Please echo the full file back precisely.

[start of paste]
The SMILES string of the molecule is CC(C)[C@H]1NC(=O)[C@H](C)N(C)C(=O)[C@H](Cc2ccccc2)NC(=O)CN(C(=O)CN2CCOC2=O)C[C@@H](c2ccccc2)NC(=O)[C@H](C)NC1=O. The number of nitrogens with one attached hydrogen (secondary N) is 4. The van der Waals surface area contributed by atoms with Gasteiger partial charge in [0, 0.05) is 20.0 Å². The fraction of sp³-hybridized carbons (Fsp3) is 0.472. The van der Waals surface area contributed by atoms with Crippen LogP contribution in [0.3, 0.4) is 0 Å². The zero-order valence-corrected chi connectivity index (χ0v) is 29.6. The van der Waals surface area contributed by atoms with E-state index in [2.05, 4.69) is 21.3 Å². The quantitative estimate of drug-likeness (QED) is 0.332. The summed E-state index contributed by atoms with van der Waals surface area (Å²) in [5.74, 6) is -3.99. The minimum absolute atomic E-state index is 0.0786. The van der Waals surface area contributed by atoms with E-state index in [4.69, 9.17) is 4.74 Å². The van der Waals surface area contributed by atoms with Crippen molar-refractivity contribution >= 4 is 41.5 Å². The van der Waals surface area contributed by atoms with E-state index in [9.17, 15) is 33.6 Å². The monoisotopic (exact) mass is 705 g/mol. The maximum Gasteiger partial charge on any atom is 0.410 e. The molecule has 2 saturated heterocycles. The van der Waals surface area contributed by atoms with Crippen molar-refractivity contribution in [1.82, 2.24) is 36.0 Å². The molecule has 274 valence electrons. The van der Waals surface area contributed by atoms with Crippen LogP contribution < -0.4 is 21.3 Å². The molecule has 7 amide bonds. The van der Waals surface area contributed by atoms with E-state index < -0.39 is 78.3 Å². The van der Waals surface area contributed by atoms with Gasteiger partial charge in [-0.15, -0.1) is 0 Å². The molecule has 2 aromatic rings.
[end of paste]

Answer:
The SMILES string of the molecule is CC(C)[C@H]1NC(=O)[C@H](C)N(C)C(=O)[C@H](Cc2ccccc2)NC(=O)CN(C(=O)CN2CCOC2=O)C[C@@H](c2ccccc2)NC(=O)[C@H](C)NC1=O. The number of nitrogens with one attached hydrogen (secondary N) is 4. The van der Waals surface area contributed by atoms with Gasteiger partial charge in [0, 0.05) is 20.0 Å². The fraction of sp³-hybridized carbons (Fsp3) is 0.472. The van der Waals surface area contributed by atoms with Crippen LogP contribution in [0.3, 0.4) is 0 Å². The zero-order valence-corrected chi connectivity index (χ0v) is 29.6. The van der Waals surface area contributed by atoms with E-state index in [2.05, 4.69) is 21.3 Å². The quantitative estimate of drug-likeness (QED) is 0.332. The summed E-state index contributed by atoms with van der Waals surface area (Å²) in [5.74, 6) is -3.99. The minimum absolute atomic E-state index is 0.0786. The van der Waals surface area contributed by atoms with E-state index in [4.69, 9.17) is 4.74 Å². The van der Waals surface area contributed by atoms with Crippen molar-refractivity contribution >= 4 is 41.5 Å². The van der Waals surface area contributed by atoms with E-state index in [9.17, 15) is 33.6 Å². The monoisotopic (exact) mass is 705 g/mol. The maximum Gasteiger partial charge on any atom is 0.410 e. The molecule has 2 saturated heterocycles. The van der Waals surface area contributed by atoms with Crippen molar-refractivity contribution in [1.82, 2.24) is 36.0 Å². The molecule has 274 valence electrons. The van der Waals surface area contributed by atoms with Crippen LogP contribution < -0.4 is 21.3 Å². The molecule has 7 amide bonds. The van der Waals surface area contributed by atoms with E-state index < -0.39 is 78.3 Å². The van der Waals surface area contributed by atoms with Gasteiger partial charge in [-0.15, -0.1) is 0 Å². The molecule has 2 aromatic rings.